What does it mean exactly when someone says they want to make a difference?

From reading over 1,000 Common App essays within the past couple of months in my work at Character Labs, I have become very familiar with the frequency at which people believe they are making a difference. Perhaps it was a two-week trip to Haiti where they built a school for “impoverished children” and learned how to “cherish the opportunities” that they have been afforded in their lives. Or perhaps it was a one-time visit to a local soup kitchen during Christmas day to hand out cans of soup to “the homeless.” Whatever the case, I have become more disillusioned with the entire concept of charity, especially voluntourism. And although I will always cherish an individual’s desire to help, I sometimes wonder if they are helping at all.

I have been aware of voluntourism as an industry throughout my entire life, I have never quite had a strong opinion until recently. This past semester, I worked on a consulting project with a voluntourism group that specialized in impact through yoga. I have much to say about that, but unfortunately, I am still bound by a non-disclosure agreement. My old high school also had an organization called BuildOn that would send high school students abroad to build a school in some developing nation affected by centuries of extractive colonial policies. The trip totaled around $3,000 per student, with a total of around 20 students each year.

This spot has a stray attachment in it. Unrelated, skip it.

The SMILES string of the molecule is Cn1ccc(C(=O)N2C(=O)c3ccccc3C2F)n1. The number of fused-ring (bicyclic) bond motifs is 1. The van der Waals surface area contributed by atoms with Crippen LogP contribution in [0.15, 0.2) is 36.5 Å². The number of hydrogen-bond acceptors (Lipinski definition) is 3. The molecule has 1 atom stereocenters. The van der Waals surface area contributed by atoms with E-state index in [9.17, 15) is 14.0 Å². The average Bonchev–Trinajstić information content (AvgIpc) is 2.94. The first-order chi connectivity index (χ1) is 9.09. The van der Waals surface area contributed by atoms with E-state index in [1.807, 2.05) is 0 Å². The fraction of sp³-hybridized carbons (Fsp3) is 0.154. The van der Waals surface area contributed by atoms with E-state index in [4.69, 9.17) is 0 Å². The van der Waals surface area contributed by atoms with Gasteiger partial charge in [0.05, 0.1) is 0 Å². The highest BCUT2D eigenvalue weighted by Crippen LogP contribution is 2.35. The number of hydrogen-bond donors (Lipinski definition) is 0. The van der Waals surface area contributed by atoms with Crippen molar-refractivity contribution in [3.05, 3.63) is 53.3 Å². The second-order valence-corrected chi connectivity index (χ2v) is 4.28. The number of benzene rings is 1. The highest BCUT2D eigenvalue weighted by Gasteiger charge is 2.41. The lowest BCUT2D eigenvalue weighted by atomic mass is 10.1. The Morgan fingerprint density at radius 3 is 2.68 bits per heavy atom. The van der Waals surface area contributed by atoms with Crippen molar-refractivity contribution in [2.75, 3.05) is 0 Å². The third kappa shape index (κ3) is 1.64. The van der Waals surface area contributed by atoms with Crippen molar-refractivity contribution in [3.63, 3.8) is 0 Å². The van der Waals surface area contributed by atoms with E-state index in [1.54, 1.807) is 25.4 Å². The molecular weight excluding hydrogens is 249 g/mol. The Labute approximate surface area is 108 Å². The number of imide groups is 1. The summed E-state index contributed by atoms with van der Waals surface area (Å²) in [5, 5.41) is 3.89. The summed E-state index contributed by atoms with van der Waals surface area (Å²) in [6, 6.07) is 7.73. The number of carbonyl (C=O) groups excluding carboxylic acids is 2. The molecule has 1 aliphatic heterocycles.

At the time, I had been indifferent. After all, without being on these trips, who am I to pass judgment on the effectiveness of these trips? But since coming to college and taking a series of classes on colonial history and developmental economics, I cannot help but reflect upon BuildOn with a sense of distaste.

1. BuildOn accentuates cultural exoticism and white savior complexes.